Black Mountain hires new police chief
Shawn Freeman will take on role after holding the same position in Beech Mountain
There are more than a few similarities between the towns of Beech Mountain and Black Mountain. They both occupy 6.7 square miles and have small year-round populations that increase during tourist season.
Warm months bring visitors to Black Mountain for outdoor activities like hiking. Winter brings as many as thousands of people to Beech Mountain to ski the slopes of the resort that shares the town's name.
The town have a new similarity in Shawn Freeman, who after two and a half years of serving as Beech Mountain police chief was named Black Mountain’s chief of police May 4, concluding the town's four-month search to replace Steve Padgett, who retired as chief in November.
More than 50 applicants submitted resumes for the position, according to town manager Matt Settlemyer, responsible for filling the position.
“I felt like he could step right into this position here without any trouble,” Settlemyer said of the 45-year-old Freeman, whose first official day at work in Black Mountain is May 18.
Freeman’s commitment to community policing stood out among the applicants, Settlemyer said.
“We take that same approach here,” Settlemyer said. “Our goal is to be proactive and address issues before they become problems.”
Freeman, an Air Force veteran of Desert Shield/Desert Storm, started his police career with community policing in Morganton. Community policing is a new - and old - way of policing effectively by having officers know the residents and communities they're serving.
Community police was a "relatively new concept" when Freeman started in law enforcement about 1998,” he said (he stayed with the Morganton Police Department until 2007). As a young officer, Freeman took a proactive approach to policing.
“I was placed on the side of town with low-income housing areas and areas with increased drug activity,” he said. “I went out and bought my own business cards and every week I picked a street and went door-to-door on foot, introducing myself.”
The initial response to Freeman’s efforts were mixed. “Some reactions were good, some weren’t,” he recalled. But over time, he broke down many of the barriers he initially faced.
“People began talking to me and feeling comfortable with me,” he said.
In 2007 there was an opening on the department in Bald Head Island, a village located in Brunswick County on an island off coast of N.C. The Connelly Springs native applied for the police commander/lieutenant position and, after his interview, got a call offering him the job while he was on the ferry leaving the island.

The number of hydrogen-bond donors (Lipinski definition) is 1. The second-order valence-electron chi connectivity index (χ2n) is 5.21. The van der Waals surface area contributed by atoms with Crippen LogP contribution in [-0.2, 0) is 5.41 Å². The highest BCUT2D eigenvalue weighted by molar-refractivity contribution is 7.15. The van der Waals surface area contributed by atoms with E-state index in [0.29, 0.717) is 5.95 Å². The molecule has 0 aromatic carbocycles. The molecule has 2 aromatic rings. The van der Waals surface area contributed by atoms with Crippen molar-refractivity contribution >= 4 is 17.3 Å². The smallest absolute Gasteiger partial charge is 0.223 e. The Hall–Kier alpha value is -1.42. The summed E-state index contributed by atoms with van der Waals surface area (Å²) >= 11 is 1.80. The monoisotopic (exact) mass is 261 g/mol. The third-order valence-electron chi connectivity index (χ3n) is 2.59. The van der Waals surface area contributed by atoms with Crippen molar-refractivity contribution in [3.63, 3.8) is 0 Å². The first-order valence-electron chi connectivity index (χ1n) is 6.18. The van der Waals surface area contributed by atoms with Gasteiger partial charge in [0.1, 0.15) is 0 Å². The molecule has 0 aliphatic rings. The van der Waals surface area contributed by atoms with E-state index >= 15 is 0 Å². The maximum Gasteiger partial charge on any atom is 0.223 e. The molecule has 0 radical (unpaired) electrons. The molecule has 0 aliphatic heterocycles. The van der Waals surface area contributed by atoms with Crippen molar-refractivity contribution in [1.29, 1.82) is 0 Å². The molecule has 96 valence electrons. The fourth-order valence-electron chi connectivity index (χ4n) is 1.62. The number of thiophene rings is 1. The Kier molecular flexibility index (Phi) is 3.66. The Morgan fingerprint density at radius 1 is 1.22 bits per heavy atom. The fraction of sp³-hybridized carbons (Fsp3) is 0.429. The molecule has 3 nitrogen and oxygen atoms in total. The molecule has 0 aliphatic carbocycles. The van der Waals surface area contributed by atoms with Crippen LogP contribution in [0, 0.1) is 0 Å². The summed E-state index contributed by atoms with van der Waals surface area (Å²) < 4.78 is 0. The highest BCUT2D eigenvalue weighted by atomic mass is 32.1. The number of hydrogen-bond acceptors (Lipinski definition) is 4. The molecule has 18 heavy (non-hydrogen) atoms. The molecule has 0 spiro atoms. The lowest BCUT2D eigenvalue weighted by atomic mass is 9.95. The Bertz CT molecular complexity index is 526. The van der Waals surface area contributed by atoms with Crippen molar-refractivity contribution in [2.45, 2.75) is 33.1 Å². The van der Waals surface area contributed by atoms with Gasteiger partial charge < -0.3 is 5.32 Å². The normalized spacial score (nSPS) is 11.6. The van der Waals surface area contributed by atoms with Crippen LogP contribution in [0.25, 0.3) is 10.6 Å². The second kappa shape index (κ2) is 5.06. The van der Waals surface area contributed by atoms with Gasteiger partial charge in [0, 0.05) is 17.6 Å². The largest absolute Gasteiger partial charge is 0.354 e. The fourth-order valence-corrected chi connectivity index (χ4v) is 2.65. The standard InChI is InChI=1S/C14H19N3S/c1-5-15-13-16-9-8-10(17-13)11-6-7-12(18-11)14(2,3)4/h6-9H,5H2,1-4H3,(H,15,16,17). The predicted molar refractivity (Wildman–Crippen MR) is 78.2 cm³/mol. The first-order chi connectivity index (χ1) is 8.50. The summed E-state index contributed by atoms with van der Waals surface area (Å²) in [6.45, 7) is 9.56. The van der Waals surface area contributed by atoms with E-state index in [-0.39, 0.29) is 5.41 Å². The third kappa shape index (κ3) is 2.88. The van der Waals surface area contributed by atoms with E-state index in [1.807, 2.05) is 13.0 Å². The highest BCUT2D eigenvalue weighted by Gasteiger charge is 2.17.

He quickly surmised the police department there wasn't thought of highly.
"I sent 900 surveys out to all of the property owners," he said, "and out of that, we got about 500 back. Some of those had very honest feedback, which we analyzed.”
Under Freeman's guidance, the department began doing "minor things,” he said, such as giving the public opportunities for question and answer sessions and making it a point to wave at citizens. Freeman also borrowed from his experience in Morganton.
“We started assigning community police officers. And we would go door-to-door,” he said. “We had multiple officers doing this, building a rapport with residents.”
In 2014, Freeman had an opportunity to advance his law enforcement career when the Beech Mountain chief of police position became available. The situation he inherited gave him a strong base on which to build, he said.
“Luckily here in Beech Mountain the foundation was really strong. We just needed maybe a breath of fresh air,” he said. “I like to give credit to my staff, so I just came in and gave these guys an avenue to do their jobs more effectively. And that’s what they did.”
When Freeman’s wife spotted an opening for the same position in Black Mountain, it gave them an opportunity to be closer to where his career began.
“Being from Morganton, years ago, we would take day trips and go to Black Mountain and walk around,” he said. “We really like this area.”
Freeman believes his experience dealing with diverse groups of people in towns driven by tourism helps him understand the community he is coming into.
“I think being able to talk to different types of people from all over the United States," he said, "and being able to listen, understand and hear people’s concerns while being able to work with them on solutions is what I bring to the table.”